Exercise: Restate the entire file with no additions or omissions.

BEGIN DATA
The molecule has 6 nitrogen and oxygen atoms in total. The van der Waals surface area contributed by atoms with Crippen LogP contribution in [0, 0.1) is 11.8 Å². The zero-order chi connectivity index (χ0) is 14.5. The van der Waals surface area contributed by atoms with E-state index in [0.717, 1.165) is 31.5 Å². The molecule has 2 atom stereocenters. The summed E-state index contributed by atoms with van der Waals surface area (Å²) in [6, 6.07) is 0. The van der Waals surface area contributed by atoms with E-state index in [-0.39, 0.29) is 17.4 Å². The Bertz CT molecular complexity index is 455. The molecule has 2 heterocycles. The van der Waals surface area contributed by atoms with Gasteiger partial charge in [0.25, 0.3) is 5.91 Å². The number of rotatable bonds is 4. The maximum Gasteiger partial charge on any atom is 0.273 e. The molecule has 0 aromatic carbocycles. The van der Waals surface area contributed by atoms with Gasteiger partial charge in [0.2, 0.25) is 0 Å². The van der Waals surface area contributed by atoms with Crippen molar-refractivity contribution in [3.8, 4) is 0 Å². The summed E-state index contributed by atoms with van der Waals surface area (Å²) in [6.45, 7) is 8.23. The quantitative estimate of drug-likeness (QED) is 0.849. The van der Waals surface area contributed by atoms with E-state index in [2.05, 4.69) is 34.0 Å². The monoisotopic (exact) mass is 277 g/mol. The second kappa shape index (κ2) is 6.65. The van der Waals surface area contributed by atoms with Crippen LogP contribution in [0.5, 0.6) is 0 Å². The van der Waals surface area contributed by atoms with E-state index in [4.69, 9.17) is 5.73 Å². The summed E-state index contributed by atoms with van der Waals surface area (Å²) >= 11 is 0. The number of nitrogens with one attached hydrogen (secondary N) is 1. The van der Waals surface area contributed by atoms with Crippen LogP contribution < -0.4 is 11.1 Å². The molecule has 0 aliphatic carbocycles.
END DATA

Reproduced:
The molecule has 6 nitrogen and oxygen atoms in total. The van der Waals surface area contributed by atoms with Crippen LogP contribution in [0, 0.1) is 11.8 Å². The zero-order chi connectivity index (χ0) is 14.5. The van der Waals surface area contributed by atoms with E-state index in [0.717, 1.165) is 31.5 Å². The molecule has 2 atom stereocenters. The summed E-state index contributed by atoms with van der Waals surface area (Å²) in [6, 6.07) is 0. The van der Waals surface area contributed by atoms with E-state index in [-0.39, 0.29) is 17.4 Å². The Bertz CT molecular complexity index is 455. The molecule has 2 heterocycles. The van der Waals surface area contributed by atoms with Gasteiger partial charge in [0.25, 0.3) is 5.91 Å². The number of rotatable bonds is 4. The maximum Gasteiger partial charge on any atom is 0.273 e. The molecule has 0 aromatic carbocycles. The van der Waals surface area contributed by atoms with Gasteiger partial charge in [0.2, 0.25) is 0 Å². The van der Waals surface area contributed by atoms with Crippen molar-refractivity contribution in [3.8, 4) is 0 Å². The summed E-state index contributed by atoms with van der Waals surface area (Å²) in [6.45, 7) is 8.23. The quantitative estimate of drug-likeness (QED) is 0.849. The van der Waals surface area contributed by atoms with E-state index in [2.05, 4.69) is 34.0 Å². The monoisotopic (exact) mass is 277 g/mol. The second kappa shape index (κ2) is 6.65. The van der Waals surface area contributed by atoms with Crippen LogP contribution in [0.5, 0.6) is 0 Å². The van der Waals surface area contributed by atoms with E-state index in [4.69, 9.17) is 5.73 Å². The summed E-state index contributed by atoms with van der Waals surface area (Å²) >= 11 is 0. The number of nitrogens with one attached hydrogen (secondary N) is 1. The van der Waals surface area contributed by atoms with Crippen LogP contribution < -0.4 is 11.1 Å². The molecule has 0 aliphatic carbocycles.